I’ve just landed my dream job… but how can I stop the ‘what-ifs’ and the dread?

You are not alone, says our elder. Think positive!

Dear EWC

Hi! I’m hoping to get some advice, or maybe just some encouragement, about a big life change I’m about to go through. Basically, I start my first real “big girl” job next week, and I can’t seem to shake feelings of dread and anxiety about it. I’ve dealt with a lot of anxiety in the past, and up until recently, I’ve allowed fear to dictate my path in life. At the start of the year, I realized that enough was enough. I made a resolution to overcome the fears that were stagnating my professional goals. Since anxiety has been a lifelong battle (I’m 22), I’ve acquired some excellent tools to overcoming anxiety and getting through situations that would normally debilitate me. The problem is, this is the biggest chance I’ve taken in a while. If you had told me a year ago that I would be starting a new job in a field I’m interested in all the way in New York City, I would have thought you were talking about a bolder, braver person! But now that the day is almost here, I feel that same debilitating fear taking hold again. I just can’t shake this feeling of dread, no matter how many anxiety-busting tools I use to combat it. I feel dread about so many different things: The long commute to work each day, the people I’ll work with, my bosses liking me, doing a good job, being a good employee, the expense of the commute, the long work hours as opposed to the hours I worked when I worked part-time in retail… I’m worried that I’m in over my head, that I’m fooling myself into thinking I can do this. What if I’m not smart enough, what if I’m not tough enough, what if I’m not brave enough? What can I do to stop the ‘what-ifs’, and to stop the dread?

Lawry replies

You are not alone. Even though you have dealt with anxiety in the past, it is very common to experience it when you are starting something brand new, like a ‘first “big girl” job.’ I can remember when I started a big new job on Wall Street in New York. I had never lived in such a big city and I had never lived by myself and I was worried about the job, too. I had no experience with the work in a brokerage firm. My background was child development.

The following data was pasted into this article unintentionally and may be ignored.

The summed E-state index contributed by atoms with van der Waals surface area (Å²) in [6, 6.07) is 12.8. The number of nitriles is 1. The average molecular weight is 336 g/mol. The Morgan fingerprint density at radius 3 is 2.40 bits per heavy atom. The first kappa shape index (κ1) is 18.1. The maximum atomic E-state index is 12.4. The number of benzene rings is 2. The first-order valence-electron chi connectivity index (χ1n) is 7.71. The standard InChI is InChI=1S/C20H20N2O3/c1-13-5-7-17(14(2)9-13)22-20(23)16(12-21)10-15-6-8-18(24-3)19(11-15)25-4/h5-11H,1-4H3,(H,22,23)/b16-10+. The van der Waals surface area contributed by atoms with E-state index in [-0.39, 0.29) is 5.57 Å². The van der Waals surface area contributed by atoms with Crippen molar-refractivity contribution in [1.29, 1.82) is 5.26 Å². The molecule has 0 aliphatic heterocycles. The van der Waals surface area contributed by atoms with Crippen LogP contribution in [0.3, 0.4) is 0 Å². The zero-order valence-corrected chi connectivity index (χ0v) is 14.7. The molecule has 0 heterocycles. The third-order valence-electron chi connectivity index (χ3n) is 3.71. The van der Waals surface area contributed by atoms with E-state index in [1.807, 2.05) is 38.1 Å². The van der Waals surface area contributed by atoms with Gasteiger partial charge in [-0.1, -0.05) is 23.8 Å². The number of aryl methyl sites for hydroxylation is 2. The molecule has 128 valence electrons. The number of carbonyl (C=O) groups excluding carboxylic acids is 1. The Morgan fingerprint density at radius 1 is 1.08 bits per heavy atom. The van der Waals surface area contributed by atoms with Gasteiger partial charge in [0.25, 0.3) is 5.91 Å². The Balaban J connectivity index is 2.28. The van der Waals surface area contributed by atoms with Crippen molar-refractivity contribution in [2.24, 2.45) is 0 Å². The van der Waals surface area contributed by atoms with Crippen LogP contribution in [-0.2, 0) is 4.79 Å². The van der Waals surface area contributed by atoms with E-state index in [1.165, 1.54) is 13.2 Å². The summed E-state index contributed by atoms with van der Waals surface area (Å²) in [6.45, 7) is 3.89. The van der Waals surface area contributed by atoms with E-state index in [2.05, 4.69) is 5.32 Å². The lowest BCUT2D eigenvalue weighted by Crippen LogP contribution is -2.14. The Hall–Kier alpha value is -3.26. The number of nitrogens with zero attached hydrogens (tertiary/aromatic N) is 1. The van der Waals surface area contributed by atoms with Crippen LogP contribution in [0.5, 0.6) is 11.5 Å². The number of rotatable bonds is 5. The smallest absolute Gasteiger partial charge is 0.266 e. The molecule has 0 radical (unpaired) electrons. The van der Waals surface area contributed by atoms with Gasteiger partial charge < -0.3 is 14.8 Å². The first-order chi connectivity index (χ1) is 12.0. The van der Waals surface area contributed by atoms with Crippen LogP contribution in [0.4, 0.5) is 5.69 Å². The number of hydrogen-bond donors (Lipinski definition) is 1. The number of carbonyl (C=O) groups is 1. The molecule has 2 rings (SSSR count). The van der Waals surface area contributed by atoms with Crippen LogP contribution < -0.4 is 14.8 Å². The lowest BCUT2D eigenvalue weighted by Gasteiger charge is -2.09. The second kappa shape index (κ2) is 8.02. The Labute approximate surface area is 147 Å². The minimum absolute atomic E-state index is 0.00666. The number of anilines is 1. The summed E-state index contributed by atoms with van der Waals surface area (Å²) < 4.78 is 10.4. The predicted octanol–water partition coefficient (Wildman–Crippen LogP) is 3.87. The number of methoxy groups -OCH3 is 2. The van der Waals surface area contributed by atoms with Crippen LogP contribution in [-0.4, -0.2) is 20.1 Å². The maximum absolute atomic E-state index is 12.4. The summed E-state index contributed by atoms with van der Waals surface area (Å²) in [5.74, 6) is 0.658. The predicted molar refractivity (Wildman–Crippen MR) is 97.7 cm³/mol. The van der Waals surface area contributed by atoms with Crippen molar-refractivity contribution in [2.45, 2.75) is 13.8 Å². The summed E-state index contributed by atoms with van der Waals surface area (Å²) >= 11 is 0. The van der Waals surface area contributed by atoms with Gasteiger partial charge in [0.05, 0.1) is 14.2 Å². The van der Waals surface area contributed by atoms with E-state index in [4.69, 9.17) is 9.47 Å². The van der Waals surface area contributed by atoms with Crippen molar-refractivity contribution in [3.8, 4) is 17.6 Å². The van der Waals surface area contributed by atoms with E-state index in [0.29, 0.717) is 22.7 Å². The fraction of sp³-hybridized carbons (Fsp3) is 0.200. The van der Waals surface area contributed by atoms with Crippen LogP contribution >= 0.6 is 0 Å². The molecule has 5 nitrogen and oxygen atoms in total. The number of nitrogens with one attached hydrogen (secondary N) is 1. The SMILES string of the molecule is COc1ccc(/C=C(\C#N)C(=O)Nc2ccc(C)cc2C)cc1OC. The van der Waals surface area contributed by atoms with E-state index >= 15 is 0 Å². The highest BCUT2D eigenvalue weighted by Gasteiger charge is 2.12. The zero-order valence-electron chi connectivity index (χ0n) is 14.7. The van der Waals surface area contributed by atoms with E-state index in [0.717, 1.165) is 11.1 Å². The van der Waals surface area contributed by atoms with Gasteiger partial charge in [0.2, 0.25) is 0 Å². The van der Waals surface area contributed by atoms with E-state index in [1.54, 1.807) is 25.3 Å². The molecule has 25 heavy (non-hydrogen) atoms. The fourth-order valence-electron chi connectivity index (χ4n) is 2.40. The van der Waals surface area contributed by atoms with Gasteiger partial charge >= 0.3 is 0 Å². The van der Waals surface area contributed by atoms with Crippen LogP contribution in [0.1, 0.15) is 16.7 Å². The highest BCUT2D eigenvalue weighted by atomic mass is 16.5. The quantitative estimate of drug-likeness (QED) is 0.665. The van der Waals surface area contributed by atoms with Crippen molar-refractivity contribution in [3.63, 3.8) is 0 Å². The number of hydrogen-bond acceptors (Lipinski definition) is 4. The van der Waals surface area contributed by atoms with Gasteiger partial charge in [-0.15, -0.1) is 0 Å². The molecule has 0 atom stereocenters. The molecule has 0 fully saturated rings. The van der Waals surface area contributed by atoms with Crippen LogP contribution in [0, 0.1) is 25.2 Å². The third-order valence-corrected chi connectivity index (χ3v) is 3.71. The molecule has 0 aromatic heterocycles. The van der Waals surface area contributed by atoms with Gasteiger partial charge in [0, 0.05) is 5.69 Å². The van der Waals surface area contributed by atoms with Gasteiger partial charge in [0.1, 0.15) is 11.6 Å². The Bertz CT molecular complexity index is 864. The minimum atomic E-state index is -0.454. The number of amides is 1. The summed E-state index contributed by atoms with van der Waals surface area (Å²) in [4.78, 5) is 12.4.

You interviewed for the job and you got it and you got it because the person interviewing you felt you were the best candidate for the job. They wouldn’t have hired you if they had questions about whether or not you could be successful in the job. So they have faith in you and you just need to have faith in yourself. Once you get through that first day you will be fine. I am certain you are going to do a great job and will be a big success.

One tool that I have used to help me get into a positive frame of mind when I have concerns in my life is to keep a gratitude journal. Every night before I go to sleep, I write down three things in my journal that I am grateful for that day. It can be as simple as someone holding open a door for you, a good meal, someone letting you go in front of them in the grocery store line, etc. It’s OK to repeat things, for instance, a few times a week I might write down the great meal my husband made. It’s a great way to fall asleep thinking of positive things instead of worrying.

I hope that this has been helpful to you, and I wish you a great deal of luck as you start this new job. Think positive. I am a great believer in that.

I would love to hear how things work out for you. I’ll be thinking of you.

Letter #: 443366
Category: Career

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